Some people might think that the idea of having sex with a urinary tract infection (UTI) sounds ridiculous. After all, who would want to do the deed when you're dealing with the infamously uncomfortable symptoms of a UTI? A strong, constant urge to pee (and a burning feeling when you do), combined with pelvic pain, can turn off even the strongest of libidos.
But once you're on the mend (usually after a couple days' worth of antibiotics), you might feel well enough for a romp in the sack. Can you have sex with a UTI then?
Timing is everything, and experts say you still might want to hold off a little longer before getting hot and heavy. Here's what you need to know before you have sex with a UTI.
Can-You-Have-Sex-With-a-UTI-GettyImages-1159631137 , MD, a gynecologist and urologist at Providence Mission Hospital in Southern California, tells Health. "If you have an active bladder infection [the most common type of UTI], you're not very comfortable most of the time in that area, so avoiding intercourse is probably the best bet until things quiet down and you're feeling better."
Plus, a rough romp in the hay may even worsen your symptoms, adds Felice Gersh, MD, OB-GYN, founder and director of the Integrative Medical Group of Irvine in Irvine, California, and author of PCOS SOS Fertility Fast Track.
"Heavy thrusting or sexual intercourse are more likely to create more irritation," she tells Health.
Penetration can put pressure on the parts of your body infected bacteria (namely your urethra or bladder). That's a recipe for more pain and potentially even a longer recovery period—part of the reason why doctors often recommend waiting a week or so after starting treatment before you have sex with a UTI, according to the Nemours Foundation.
Bacteria Makes Sex with a UTI Risky
However, there's another reason for why you might want to think twice before having sex with a UTI: bacteria. UTIs happen when bacteria, often the kind that hangs out around your anus, make their way into your urethra and set up a colony somewhere along your urinary tract, per the National Library of Medicine.
And while there are a number of different ways for the bacteria to get into areas where they shouldn't be, sexual activity, especially with a new partner, increases the risk of getting a UTI, notes the US Centers for Disease Control and Prevention. That means there's a chance, albeit a small one, that new bacteria could make their way into your urethra when having sex and cause a second UTI—before your first one is over!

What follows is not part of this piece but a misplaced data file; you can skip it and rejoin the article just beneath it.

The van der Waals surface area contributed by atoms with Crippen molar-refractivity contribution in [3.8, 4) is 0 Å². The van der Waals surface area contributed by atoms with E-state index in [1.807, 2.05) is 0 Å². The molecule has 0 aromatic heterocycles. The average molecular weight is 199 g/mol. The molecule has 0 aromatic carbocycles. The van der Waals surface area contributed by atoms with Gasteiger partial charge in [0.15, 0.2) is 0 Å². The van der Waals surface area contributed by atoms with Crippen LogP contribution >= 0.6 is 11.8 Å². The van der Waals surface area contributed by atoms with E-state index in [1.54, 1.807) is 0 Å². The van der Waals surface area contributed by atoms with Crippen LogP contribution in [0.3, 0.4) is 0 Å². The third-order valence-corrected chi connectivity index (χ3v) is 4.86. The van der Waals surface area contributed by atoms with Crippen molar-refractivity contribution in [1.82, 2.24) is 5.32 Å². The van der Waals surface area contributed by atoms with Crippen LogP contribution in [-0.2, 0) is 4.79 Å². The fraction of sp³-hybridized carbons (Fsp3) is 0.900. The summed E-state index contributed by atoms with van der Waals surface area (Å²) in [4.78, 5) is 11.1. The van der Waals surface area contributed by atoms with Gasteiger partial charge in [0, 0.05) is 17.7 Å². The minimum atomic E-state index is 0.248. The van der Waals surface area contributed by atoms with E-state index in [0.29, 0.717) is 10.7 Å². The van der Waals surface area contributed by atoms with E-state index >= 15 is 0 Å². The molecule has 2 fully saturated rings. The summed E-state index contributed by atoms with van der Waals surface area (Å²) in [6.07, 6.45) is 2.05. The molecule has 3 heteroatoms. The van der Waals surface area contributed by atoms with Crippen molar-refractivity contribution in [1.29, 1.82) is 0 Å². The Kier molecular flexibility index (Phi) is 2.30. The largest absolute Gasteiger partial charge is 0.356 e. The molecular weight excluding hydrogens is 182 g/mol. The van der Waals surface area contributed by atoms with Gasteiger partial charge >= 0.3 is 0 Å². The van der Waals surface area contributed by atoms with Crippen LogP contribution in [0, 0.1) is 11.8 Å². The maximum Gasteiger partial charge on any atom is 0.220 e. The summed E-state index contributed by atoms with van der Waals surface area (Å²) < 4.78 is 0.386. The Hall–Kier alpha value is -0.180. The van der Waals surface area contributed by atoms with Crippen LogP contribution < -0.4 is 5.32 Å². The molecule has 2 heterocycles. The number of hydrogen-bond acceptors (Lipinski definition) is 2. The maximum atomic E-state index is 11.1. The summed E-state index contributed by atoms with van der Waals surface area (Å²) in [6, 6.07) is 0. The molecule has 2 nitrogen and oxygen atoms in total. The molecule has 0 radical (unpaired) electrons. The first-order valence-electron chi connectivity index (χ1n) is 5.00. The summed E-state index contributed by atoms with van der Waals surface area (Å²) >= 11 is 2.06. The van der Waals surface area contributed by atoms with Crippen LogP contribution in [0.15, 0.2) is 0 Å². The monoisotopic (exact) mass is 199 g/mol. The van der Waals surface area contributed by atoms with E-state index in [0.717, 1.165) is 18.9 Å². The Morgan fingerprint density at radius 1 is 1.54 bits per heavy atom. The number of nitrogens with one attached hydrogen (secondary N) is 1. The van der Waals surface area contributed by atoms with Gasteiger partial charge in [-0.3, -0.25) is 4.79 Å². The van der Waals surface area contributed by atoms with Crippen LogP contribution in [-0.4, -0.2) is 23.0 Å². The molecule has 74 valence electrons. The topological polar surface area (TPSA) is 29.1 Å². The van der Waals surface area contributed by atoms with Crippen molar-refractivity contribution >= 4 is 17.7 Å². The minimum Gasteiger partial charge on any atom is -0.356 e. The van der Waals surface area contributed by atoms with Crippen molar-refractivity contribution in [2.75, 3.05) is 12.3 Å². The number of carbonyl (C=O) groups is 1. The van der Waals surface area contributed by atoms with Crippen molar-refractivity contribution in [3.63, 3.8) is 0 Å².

"You can have two UTIs at once," observes Dr. Gersh. "I've seen urine cultures that have grown multiple organisms at once, so it is possible. That goes into why it's best not to engage in sex so close to having a UTI, or during a UTI."
The good news is that you can't spread the bacteria that causes UTIs to your partner, should you decide to indulge in some afternoon delight.
"Certain bacteria that get into the urethra can be passed back and forth, but those are not true UTI bacteria—they're STI [sexually transmitted infection] bacteria," says Dr. Wallace.
Still, even though your partner might not be at risk, the potential for sex to introduce a new strain of bacteria into your urethra and create another UTI means you might want to sit tight—with your pants on—until you're fully recovered.
When Can You Have Sex After a UTI?
Doctors say you're clear to have sex after a UTI once you've finished your antibiotics.
"A good rule of thumb would be to wait until you're done with antibiotics, but there's no rule that says you have to wait," says Dr. Wallace. "Most women will wait until they're done with antibiotics because it sometimes takes three or four days to feel better, though."